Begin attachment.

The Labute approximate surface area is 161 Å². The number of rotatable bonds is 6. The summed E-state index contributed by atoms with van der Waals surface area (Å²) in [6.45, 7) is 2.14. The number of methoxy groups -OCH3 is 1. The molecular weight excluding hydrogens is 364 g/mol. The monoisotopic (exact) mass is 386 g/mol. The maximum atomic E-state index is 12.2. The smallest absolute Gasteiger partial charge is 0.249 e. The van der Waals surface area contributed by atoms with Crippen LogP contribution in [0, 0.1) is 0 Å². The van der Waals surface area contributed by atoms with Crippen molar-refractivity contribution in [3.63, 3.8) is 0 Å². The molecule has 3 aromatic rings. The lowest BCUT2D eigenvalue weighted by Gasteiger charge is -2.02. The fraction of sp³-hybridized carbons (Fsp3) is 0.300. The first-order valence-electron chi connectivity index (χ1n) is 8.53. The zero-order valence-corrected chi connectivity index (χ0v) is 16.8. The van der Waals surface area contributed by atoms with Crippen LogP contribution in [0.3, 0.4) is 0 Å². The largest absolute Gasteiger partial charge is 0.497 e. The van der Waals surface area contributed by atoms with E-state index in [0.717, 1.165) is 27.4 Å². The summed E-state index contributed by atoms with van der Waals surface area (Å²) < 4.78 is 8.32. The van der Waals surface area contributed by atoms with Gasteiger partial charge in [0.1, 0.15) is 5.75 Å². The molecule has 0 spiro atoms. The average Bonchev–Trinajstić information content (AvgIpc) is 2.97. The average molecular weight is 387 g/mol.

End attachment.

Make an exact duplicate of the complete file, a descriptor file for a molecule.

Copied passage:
The Labute approximate surface area is 161 Å². The number of rotatable bonds is 6. The summed E-state index contributed by atoms with van der Waals surface area (Å²) in [6.45, 7) is 2.14. The number of methoxy groups -OCH3 is 1. The molecular weight excluding hydrogens is 364 g/mol. The monoisotopic (exact) mass is 386 g/mol. The maximum atomic E-state index is 12.2. The smallest absolute Gasteiger partial charge is 0.249 e. The van der Waals surface area contributed by atoms with Crippen LogP contribution in [0, 0.1) is 0 Å². The van der Waals surface area contributed by atoms with Crippen molar-refractivity contribution in [3.63, 3.8) is 0 Å². The molecule has 3 aromatic rings. The lowest BCUT2D eigenvalue weighted by Gasteiger charge is -2.02. The fraction of sp³-hybridized carbons (Fsp3) is 0.300. The first-order valence-electron chi connectivity index (χ1n) is 8.53. The zero-order valence-corrected chi connectivity index (χ0v) is 16.8. The van der Waals surface area contributed by atoms with Crippen LogP contribution in [0.3, 0.4) is 0 Å². The largest absolute Gasteiger partial charge is 0.497 e. The van der Waals surface area contributed by atoms with E-state index in [0.717, 1.165) is 27.4 Å². The summed E-state index contributed by atoms with van der Waals surface area (Å²) < 4.78 is 8.32. The van der Waals surface area contributed by atoms with Gasteiger partial charge in [0.1, 0.15) is 5.75 Å². The molecule has 0 spiro atoms. The average Bonchev–Trinajstić information content (AvgIpc) is 2.97. The average molecular weight is 387 g/mol.